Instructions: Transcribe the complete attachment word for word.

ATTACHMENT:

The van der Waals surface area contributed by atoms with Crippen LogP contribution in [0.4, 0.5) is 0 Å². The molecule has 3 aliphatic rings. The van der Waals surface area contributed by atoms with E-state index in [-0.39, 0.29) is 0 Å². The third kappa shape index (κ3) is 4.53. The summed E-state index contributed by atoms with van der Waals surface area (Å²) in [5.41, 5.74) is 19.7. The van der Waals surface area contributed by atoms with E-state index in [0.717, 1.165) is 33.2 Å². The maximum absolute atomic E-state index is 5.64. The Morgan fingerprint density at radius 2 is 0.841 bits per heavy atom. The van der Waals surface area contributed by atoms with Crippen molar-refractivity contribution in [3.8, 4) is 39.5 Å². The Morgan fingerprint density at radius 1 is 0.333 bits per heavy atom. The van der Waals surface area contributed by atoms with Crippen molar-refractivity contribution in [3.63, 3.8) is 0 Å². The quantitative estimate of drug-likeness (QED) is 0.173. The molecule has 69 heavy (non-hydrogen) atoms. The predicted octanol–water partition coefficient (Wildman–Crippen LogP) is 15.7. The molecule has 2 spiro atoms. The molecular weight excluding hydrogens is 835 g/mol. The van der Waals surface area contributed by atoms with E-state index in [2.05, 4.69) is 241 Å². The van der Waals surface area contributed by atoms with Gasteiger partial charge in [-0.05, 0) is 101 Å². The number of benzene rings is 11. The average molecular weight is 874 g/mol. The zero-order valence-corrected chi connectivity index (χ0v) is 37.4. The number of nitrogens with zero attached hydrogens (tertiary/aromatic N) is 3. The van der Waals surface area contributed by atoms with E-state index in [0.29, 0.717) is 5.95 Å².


The van der Waals surface area contributed by atoms with Crippen LogP contribution in [0.4, 0.5) is 0 Å². The molecule has 3 aliphatic rings. The van der Waals surface area contributed by atoms with E-state index in [-0.39, 0.29) is 0 Å². The third kappa shape index (κ3) is 4.53. The summed E-state index contributed by atoms with van der Waals surface area (Å²) in [5.41, 5.74) is 19.7. The van der Waals surface area contributed by atoms with E-state index in [0.717, 1.165) is 33.2 Å². The maximum absolute atomic E-state index is 5.64. The Morgan fingerprint density at radius 2 is 0.841 bits per heavy atom. The van der Waals surface area contributed by atoms with Crippen molar-refractivity contribution in [3.8, 4) is 39.5 Å². The Morgan fingerprint density at radius 1 is 0.333 bits per heavy atom. The van der Waals surface area contributed by atoms with Crippen molar-refractivity contribution in [3.63, 3.8) is 0 Å². The quantitative estimate of drug-likeness (QED) is 0.173. The molecule has 69 heavy (non-hydrogen) atoms. The predicted octanol–water partition coefficient (Wildman–Crippen LogP) is 15.7. The molecule has 2 spiro atoms. The molecular weight excluding hydrogens is 835 g/mol. The van der Waals surface area contributed by atoms with E-state index in [2.05, 4.69) is 241 Å². The van der Waals surface area contributed by atoms with Gasteiger partial charge in [-0.05, 0) is 101 Å². The number of benzene rings is 11. The average molecular weight is 874 g/mol. The zero-order valence-corrected chi connectivity index (χ0v) is 37.4. The number of nitrogens with zero attached hydrogens (tertiary/aromatic N) is 3. The van der Waals surface area contributed by atoms with E-state index in [0.29, 0.717) is 5.95 Å².